Whether you know what a press release is irrelevant because it’s something you will get more insight into when you read further on. You have likely heard that term thrown around plenty of times while watching the news, watching shows, documentaries, and in any form of media. You’ve been exposed to press releases countless times in your life, but you are still likely unfamiliar with their purpose and the factors that go into making a press release.
The reason why it’s irrelevant if you don’t know about a press release is not only that you’ll likely learn something valuable in this, but also for the fact that, as mentioned, you’ve been exposed to them before and will be, again and again, ad infinitum. Anyone from an intern at a small startup to a CEO of a multinational conglomerate should be aware of them, and it’s more than just the importance; it’s also about how they are made.
If you want to learn more about press releases, how they impact various industries, their roles in marketing, journalism, and PR (public relations), then read on to find out the purpose they represent in everyday life.
The first question you might have is who makes a press release? The answer is simple, and it’s anyone. As a private citizen, you can actually draft up a press release for any number of reasons. Of course, you wouldn’t take the time to make one if you didn’t have something important to say, but more on that later. Similarly, any press release that is made doesn’t mean it’s going to go across someone’s desk or get picked apart by someone that matters.
The most common people you will find who are writing press releases and actually seeing something materialize due to them are journalists, communication specialists, company interns, PR specialists, marketing employees, etc. These are the most common people who will be drafting press releases to send out because their job revolves around company image, marketing, matters of journalism, and similar causes. These are the most likely sources for press releases, but independent journalists are also privy to creating them.
Another simple question to answer is every industry. Pharmaceutical companies, automakers, union and labor boards, aerospace companies, videogame developers, and the list go on. Any enterprise that can benefit from a press release will use them to pose a significant advantage or serve as a deterrent against bad PR. One such benefit and purpose of a press release is that it is a malleable tool that anyone can use. Hence, it serves as a primary function for many companies in wide-ranging industries that should be utilizing.
Press releases are not tied to any specific industry, but you’ll likely see more press releases for an automaker than you would from a bakeshop, but it’s not to say that a bakeshop can’t release one. It’s just more than likely that a big company will.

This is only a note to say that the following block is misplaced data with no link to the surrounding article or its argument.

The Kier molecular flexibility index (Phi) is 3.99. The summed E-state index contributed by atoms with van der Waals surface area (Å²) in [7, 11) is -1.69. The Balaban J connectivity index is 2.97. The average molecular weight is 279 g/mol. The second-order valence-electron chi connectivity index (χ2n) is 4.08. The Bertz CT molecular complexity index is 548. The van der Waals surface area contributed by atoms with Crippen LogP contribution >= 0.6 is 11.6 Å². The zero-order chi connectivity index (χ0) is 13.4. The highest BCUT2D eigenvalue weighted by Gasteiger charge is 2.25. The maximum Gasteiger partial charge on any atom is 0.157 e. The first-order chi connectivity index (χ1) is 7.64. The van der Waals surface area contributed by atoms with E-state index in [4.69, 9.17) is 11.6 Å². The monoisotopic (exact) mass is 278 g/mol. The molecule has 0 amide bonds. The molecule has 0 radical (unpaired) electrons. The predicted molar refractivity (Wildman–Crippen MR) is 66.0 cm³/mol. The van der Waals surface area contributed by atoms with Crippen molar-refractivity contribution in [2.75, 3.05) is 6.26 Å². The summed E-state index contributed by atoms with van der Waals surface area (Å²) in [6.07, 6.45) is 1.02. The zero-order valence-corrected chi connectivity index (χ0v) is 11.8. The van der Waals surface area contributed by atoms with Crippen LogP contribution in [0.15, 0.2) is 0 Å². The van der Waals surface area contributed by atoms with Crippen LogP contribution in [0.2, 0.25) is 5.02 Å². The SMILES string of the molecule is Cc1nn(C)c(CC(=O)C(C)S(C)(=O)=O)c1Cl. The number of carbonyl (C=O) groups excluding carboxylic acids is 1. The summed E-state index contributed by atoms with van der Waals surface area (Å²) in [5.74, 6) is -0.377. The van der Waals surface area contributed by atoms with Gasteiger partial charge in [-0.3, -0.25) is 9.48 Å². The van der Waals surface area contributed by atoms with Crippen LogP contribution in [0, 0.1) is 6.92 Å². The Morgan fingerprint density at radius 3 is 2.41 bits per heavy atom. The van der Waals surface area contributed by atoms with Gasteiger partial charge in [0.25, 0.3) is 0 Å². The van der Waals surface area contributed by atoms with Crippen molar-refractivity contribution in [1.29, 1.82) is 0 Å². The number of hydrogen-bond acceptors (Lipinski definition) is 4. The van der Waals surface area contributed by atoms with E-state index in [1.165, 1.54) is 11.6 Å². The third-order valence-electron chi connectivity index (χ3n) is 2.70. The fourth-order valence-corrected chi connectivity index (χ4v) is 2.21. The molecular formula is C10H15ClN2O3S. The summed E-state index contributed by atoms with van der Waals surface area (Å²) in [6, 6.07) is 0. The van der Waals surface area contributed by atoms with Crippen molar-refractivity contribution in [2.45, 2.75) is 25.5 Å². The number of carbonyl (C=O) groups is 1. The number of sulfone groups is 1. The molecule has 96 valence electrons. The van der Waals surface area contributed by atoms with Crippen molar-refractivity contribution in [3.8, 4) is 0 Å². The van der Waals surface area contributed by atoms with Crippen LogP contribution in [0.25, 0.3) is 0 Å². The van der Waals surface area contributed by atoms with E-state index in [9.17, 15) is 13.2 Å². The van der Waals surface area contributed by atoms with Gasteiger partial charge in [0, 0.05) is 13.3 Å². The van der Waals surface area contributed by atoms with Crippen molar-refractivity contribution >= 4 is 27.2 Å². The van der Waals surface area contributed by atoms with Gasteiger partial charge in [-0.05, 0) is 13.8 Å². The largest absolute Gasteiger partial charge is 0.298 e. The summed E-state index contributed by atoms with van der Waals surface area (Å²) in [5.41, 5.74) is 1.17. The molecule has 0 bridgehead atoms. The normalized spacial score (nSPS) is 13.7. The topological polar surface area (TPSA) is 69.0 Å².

Now that you have a basic understanding of who creates a press release and where they’ll be found, it’s time to get into the specifics of what makes a press release so important – its purpose. Looking at the information found at How To Write a Press Release: An Advance Guide | eReleases, there are plenty of rules for making a good press release. However, the purpose of the press release is the primary influence in which rules to use. Before we get to these rules, here are the important uses of a press release.
First and foremost, a press release is most effective as a way of drawing attention. If you have a juicy story that seems fit for publication, it’s a lot harder to send an email with “ATTENTION” as in the topic field because a journalist might glance at it for a few seconds then scrap it. It’s hard to get a story out there considering there’s so much to cover, but a press release (a good one) is meant to grab attention fast, effectively, and introduce a topic or news story clearly and concisely. This is an excellent way to have a story seen or heard.
Some brands need help in building their following and creating awareness. Using a press release to develop recognition helps share a vision or goal of a company that can be spread out on a wider scale. This is a form of effective marketing because brand awareness is so vital and needs to be seen by the right audience, like industry journalists and the press.
On the other hand, sometimes brands are going through a bit of a rough patch. It could be a line of faulty products, an embarrassing incident from an employee or executive, or it could be that they were linked to an unflattering news story. Whatever the problem is, a press release is a good stop-gap solution to help attempt to mend the situation and express the thoughts and perspective of the company through an apology or some kind of reactionary measure.
Product launches happen all the time without people even realizing it. Whether it’s a new TV series that is struggling to find its footing, a new electronic that is the hail mary of a small startup, or an app that isn’t being downloaded enough, a press release can be sent out to journalists in hopes that it can generate hype. This hype will help bring attention to it if the right sources publish the information regarding it and make it a successful product launch.
Networking, in any industry, is an utmost priority. The ability to grow connections is vital for things like getting product launches hyped up or having an expanding list of reliable journalistic sources to read and disseminate your press release content. Building this network of connections comes when they can reliably trust your brand and company with quality material in press releases that will generate interest because of your story. Press releases are a good way to build that kind of networking capabilities that allow for more exposure.